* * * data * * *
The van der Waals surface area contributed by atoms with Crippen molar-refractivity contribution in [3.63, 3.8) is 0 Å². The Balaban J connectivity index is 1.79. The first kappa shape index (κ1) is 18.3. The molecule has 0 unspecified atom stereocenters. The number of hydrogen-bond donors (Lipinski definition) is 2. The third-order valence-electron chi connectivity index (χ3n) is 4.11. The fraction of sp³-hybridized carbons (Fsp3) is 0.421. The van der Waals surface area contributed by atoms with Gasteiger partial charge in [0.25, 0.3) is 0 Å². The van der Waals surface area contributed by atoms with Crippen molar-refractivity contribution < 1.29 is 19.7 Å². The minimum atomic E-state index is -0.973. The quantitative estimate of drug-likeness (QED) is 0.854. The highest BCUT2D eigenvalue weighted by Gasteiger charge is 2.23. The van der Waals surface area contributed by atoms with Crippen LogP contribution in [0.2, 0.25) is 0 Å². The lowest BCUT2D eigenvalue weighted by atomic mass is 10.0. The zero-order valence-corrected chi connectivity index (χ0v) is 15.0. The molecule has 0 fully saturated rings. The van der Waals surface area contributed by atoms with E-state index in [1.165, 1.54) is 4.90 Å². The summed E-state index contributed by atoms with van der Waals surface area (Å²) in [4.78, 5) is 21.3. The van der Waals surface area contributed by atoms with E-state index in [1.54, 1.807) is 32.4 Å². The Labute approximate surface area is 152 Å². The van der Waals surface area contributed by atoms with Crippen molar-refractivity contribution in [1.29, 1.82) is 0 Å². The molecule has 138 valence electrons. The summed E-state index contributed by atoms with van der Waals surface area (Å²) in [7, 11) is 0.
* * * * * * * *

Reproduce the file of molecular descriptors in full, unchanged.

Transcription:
The van der Waals surface area contributed by atoms with Crippen molar-refractivity contribution in [3.63, 3.8) is 0 Å². The Balaban J connectivity index is 1.79. The first kappa shape index (κ1) is 18.3. The molecule has 0 unspecified atom stereocenters. The number of hydrogen-bond donors (Lipinski definition) is 2. The third-order valence-electron chi connectivity index (χ3n) is 4.11. The fraction of sp³-hybridized carbons (Fsp3) is 0.421. The van der Waals surface area contributed by atoms with Gasteiger partial charge in [0.25, 0.3) is 0 Å². The van der Waals surface area contributed by atoms with Crippen molar-refractivity contribution < 1.29 is 19.7 Å². The minimum atomic E-state index is -0.973. The quantitative estimate of drug-likeness (QED) is 0.854. The highest BCUT2D eigenvalue weighted by Gasteiger charge is 2.23. The van der Waals surface area contributed by atoms with Crippen LogP contribution in [0.2, 0.25) is 0 Å². The lowest BCUT2D eigenvalue weighted by atomic mass is 10.0. The zero-order valence-corrected chi connectivity index (χ0v) is 15.0. The molecule has 0 fully saturated rings. The van der Waals surface area contributed by atoms with E-state index in [1.165, 1.54) is 4.90 Å². The summed E-state index contributed by atoms with van der Waals surface area (Å²) in [4.78, 5) is 21.3. The van der Waals surface area contributed by atoms with E-state index in [1.54, 1.807) is 32.4 Å². The Labute approximate surface area is 152 Å². The van der Waals surface area contributed by atoms with Crippen molar-refractivity contribution in [1.29, 1.82) is 0 Å². The molecule has 138 valence electrons. The summed E-state index contributed by atoms with van der Waals surface area (Å²) in [7, 11) is 0.